As all new business owners know, launching your first business is simultaneously thrilling and terrifying. It is that thrill of conquering challenges and bringing innovative design concepts to reality which keeps me going. My first business, Cote Creative
, is a design business which focuses on bringing together the worlds of graphic design and art. And I cannot think of a better place to continue such a journey than in the community of Fargo, North Dakota. The community rallied behind me, support my business, my design and my dream.
That deep-rooted appreciation sparked another leap. At the beginning of 2017, I launched one of the biggest and most challenging projects yet tin my career as a designer. And at the time, I didn't even know it. It all started with this inkling of an idea, a desire to express my appreciation for Fargo in art form. I spent some time conceptualizing the idea in my sketchbook for a unique take on something familiar. All the classic icons of Fargo came to mind, and I eventually settled on incorporating the Bison; both a nod to the Dakota's prairie wilderness, and an iconic symbol of a football team's fame.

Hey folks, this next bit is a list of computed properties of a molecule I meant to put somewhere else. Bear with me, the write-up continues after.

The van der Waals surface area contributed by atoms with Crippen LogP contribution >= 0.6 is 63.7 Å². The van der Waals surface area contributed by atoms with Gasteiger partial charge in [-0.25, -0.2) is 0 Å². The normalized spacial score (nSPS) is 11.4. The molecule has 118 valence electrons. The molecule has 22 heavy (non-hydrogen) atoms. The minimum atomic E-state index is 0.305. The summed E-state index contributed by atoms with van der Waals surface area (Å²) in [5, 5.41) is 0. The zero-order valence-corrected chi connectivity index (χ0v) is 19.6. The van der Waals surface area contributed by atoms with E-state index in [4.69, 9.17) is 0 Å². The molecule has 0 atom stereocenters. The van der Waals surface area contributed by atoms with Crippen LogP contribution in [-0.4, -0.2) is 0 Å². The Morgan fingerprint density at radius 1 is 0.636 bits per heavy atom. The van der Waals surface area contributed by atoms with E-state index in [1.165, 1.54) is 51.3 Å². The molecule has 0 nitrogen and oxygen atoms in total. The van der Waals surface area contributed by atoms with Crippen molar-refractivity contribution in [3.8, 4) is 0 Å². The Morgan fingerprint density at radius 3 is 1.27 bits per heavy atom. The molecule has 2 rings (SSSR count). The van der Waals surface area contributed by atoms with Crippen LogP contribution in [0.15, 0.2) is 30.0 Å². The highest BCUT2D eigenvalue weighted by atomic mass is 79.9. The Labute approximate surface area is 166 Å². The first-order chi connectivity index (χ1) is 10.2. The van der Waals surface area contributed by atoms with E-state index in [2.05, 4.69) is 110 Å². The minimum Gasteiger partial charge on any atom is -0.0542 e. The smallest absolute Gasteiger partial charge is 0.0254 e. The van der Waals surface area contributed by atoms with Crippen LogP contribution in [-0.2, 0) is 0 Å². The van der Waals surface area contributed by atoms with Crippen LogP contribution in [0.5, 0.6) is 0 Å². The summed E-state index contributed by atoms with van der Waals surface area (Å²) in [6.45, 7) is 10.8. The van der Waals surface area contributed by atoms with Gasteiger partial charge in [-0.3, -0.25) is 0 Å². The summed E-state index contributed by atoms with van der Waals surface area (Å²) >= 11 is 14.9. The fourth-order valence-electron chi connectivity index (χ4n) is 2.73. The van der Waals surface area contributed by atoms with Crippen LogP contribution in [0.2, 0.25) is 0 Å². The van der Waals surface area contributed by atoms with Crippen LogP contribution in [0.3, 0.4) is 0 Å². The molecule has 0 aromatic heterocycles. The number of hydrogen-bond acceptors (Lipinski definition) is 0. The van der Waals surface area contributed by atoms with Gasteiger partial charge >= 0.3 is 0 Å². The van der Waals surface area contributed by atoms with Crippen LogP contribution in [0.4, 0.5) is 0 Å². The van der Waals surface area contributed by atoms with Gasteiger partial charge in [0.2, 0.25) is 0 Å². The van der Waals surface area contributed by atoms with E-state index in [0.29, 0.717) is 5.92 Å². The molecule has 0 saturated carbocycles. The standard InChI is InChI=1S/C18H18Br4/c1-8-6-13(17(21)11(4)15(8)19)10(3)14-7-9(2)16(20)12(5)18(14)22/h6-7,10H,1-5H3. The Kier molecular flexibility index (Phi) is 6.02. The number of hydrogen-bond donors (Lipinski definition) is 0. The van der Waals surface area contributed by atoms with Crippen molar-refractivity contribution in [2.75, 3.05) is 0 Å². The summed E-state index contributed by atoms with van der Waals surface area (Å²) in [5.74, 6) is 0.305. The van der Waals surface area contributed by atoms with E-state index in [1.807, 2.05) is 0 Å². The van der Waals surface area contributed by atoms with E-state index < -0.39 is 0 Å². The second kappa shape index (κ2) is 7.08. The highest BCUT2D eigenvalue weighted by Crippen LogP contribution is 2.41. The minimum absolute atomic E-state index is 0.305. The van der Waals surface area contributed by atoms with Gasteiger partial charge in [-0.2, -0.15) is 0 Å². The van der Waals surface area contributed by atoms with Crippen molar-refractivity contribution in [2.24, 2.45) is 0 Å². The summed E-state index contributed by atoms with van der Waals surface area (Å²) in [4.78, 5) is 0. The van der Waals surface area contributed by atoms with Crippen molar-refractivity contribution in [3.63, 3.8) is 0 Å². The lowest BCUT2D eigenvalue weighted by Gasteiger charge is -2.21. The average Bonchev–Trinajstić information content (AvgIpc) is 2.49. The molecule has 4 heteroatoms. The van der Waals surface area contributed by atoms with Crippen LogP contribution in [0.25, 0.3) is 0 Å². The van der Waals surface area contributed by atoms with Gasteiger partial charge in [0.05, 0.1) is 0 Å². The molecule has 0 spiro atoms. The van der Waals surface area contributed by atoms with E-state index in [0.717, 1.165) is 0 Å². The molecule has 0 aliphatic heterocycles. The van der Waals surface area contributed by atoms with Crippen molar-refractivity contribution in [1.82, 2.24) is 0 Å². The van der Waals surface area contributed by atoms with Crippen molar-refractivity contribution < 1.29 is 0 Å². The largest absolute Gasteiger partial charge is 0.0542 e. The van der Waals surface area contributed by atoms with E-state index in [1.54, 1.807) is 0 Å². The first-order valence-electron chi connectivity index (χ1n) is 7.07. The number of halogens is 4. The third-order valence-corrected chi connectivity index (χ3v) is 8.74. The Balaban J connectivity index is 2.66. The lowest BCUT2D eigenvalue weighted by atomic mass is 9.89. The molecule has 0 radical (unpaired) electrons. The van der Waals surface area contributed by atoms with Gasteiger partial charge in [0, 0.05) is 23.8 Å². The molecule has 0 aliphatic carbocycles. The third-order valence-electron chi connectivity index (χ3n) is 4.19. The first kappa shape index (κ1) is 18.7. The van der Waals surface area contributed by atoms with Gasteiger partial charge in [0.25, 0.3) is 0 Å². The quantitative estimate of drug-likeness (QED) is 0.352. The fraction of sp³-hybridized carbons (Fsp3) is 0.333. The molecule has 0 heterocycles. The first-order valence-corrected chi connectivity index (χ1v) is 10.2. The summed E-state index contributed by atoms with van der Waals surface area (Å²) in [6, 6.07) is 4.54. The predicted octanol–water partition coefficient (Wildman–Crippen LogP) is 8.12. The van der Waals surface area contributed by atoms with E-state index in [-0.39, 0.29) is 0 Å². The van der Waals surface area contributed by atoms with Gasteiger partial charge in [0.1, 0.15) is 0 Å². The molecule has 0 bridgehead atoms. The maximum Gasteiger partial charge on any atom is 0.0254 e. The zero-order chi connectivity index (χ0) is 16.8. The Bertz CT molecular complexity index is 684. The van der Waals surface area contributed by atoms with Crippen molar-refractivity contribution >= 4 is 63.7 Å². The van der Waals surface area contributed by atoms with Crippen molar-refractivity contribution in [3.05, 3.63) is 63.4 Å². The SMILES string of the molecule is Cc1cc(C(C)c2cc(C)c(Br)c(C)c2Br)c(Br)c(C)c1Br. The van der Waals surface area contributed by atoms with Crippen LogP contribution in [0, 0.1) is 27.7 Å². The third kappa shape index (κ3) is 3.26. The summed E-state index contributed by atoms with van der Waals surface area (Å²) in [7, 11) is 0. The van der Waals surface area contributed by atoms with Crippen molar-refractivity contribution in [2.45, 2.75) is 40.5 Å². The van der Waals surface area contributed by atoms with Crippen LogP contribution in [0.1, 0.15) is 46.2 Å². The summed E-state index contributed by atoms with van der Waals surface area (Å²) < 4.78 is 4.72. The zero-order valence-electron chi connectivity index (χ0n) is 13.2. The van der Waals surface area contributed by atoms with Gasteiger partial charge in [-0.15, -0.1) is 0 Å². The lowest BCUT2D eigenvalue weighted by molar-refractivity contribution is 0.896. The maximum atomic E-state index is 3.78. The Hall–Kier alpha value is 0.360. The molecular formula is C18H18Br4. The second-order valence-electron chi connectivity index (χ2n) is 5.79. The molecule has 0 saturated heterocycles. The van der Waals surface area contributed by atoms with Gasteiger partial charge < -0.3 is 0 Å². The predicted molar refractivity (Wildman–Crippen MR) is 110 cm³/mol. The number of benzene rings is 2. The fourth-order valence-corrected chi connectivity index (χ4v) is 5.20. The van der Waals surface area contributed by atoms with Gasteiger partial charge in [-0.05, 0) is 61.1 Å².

When design after design didn't work, I finally took to the framework of the Bison, and designed the word "Fargo" to fill the space. And boom. When I saw it, I got this feeling -- that gut feeling when you know you've hit something on the mark. I spent the next couple of weeks further refining and defining the design.
The bison design, christened "Dak" by a Facebook name contests, now needed a way to come to life. It was a steel-wood sign for local startup Tellwell that brought the Grain Designs team to mind.
Grain Designs is a local company that specializes in reclaimed wood furniture, home goods and art. Grant Koenig of the Grain Designs team said they have been recently looking to collaborate with local artists.
"This community has so much talent," Koenig said. "The more we can help get that out, the better."
When I approached them with the Dak the Bison design, they saw it as the perfect ode to Fargo. The challenge, then, was turning a 2-D design into a 3-D composition. I had to think of how to keep the look of the original design incorporated into a 3-D structure. With good teamwork, the piece eventually came together.